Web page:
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Why quantitative strategic workforce planning focuses on effort, time, and money for the best value return on talent investment?
All HR organizations spend time and resources on acquiring and developing talent to deliver business success. The question is, do we really know how much time and effort is required for each activity and to drive the business strategy? We suspect most good HR leaders have a focus on leadership development, succession planning, recruitment, skill and competence development, and employee engagement activities. However, what we have found is that it is sometimes challenging to allocate time and resources to these efforts in a way that reflects quantifiable future business needs.
"By having true external human capital market expertise as well as internal people knowledge, you can make decisions on where to invest"
Being able to quantify a business need requires two clear inputs. Firstly, you need clear data on your current workforce, including age, skill set, and workforce turnover. In addition, a view from your senior team on the impact that business strategy will have on workforce talent demand in the next three to five years is essential. Bringing these two elements together to quantify the workforce talent gap is a critical first step to defining areas of focus HR.
In addition to the above, we think you also need knowledge of the external human capital market in which you operate. By this, we mean gaining an understanding of big data around scarce skills, demographics, and generational demands that impact your success. HR must be data-savvy. This is critical if we are to understand the degree of difficulty you will face in delivering workforce talent. The external market influences what talent is available, how much it costs, what people want from an employer, and how likely people are to stay with you.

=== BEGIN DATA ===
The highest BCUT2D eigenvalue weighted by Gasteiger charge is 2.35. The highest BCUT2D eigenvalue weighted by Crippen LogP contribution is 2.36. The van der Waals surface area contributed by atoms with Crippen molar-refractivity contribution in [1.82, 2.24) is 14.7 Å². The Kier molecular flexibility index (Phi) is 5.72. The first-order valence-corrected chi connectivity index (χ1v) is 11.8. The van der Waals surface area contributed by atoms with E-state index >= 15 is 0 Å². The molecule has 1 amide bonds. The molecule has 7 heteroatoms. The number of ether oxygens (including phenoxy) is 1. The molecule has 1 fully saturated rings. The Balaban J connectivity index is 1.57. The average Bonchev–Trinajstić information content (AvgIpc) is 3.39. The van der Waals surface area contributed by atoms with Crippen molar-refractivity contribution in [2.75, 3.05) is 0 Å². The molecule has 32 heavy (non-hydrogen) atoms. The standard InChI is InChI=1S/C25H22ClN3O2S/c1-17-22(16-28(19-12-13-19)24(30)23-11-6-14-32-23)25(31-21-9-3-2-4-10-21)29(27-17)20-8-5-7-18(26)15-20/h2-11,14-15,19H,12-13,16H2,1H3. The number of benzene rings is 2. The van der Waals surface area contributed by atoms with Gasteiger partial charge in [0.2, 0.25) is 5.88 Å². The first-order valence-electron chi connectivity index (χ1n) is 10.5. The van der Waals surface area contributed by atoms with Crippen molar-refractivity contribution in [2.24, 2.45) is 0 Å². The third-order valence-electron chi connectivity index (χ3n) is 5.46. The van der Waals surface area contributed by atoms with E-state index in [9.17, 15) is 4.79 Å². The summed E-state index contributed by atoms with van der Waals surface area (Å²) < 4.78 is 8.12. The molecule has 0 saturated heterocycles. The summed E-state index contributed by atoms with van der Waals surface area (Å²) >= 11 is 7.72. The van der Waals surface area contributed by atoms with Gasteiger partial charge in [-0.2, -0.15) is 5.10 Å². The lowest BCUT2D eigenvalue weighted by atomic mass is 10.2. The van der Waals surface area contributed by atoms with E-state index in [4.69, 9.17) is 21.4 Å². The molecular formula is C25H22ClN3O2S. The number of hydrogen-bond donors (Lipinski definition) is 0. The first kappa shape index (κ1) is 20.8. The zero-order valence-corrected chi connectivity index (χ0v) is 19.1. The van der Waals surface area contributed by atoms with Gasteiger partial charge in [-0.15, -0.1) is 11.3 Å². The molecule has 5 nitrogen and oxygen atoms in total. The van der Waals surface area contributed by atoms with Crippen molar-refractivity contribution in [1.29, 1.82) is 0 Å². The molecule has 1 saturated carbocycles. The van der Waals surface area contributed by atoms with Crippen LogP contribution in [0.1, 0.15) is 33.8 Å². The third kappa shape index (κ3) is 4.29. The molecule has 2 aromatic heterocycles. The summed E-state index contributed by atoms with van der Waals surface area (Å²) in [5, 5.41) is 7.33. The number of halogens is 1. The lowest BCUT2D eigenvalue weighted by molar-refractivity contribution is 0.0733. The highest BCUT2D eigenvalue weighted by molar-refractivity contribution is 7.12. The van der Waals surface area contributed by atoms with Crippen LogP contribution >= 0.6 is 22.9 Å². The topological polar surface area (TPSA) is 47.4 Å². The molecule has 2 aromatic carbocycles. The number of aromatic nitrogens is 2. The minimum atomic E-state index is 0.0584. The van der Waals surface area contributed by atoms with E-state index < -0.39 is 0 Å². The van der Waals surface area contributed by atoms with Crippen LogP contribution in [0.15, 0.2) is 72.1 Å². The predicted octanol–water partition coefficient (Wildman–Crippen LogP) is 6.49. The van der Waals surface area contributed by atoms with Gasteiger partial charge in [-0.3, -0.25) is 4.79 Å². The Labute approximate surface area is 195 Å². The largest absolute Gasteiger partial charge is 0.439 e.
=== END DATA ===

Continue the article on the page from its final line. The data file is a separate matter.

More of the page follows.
In our experience, HR people focus much less than we think they should on the external market, which leads to unexpected difficulties in attracting and retaining talent. True expertise in this area informs your human capital ‘go to market’ approach. It saves time, effort, and money by enabling you to complete your action plans, acknowledging both internal talent demand and external market influences that impact talent delivery success. By having true external human capital market expertise as well as internal people knowledge, you can make decisions on where to invest.
With this in mind, we have spent the last two and a half years developing a predictive analysis that delivers all of the above and ensures two things. Firstly, that HR can quantify human capital demand of the business strategy. Secondly, HR can quantify the degree of difficulty in delivering the human capital demands via an understanding of both the internal and external human capital markets. This, in itself, puts HR in a position to have clear talent investment discussions at the right strategic level.
Armed with this information, clear action plans can be made, which allocate time and resources according to both company need and external human capital market degree of difficulty. This enables quantifiable decisions to be made on, for example:
• Where to focus more
• Where to focus less
• What to stop
• What to start
• What to redefine
This is a quantifiable and repeatable analysis that holds HR to account and delivers to the business clarity around people-related investments. It explains why we need to step up activity in some areas and scale back in others and ensure that we do not just continue to add to what we do, but we are able to identify where we should do less or adjust and refocus. This is absolutely the only way to do more with less and ensure money, time, and investment is made where it is truly is needed. Surely, a nirvana for HR in any business.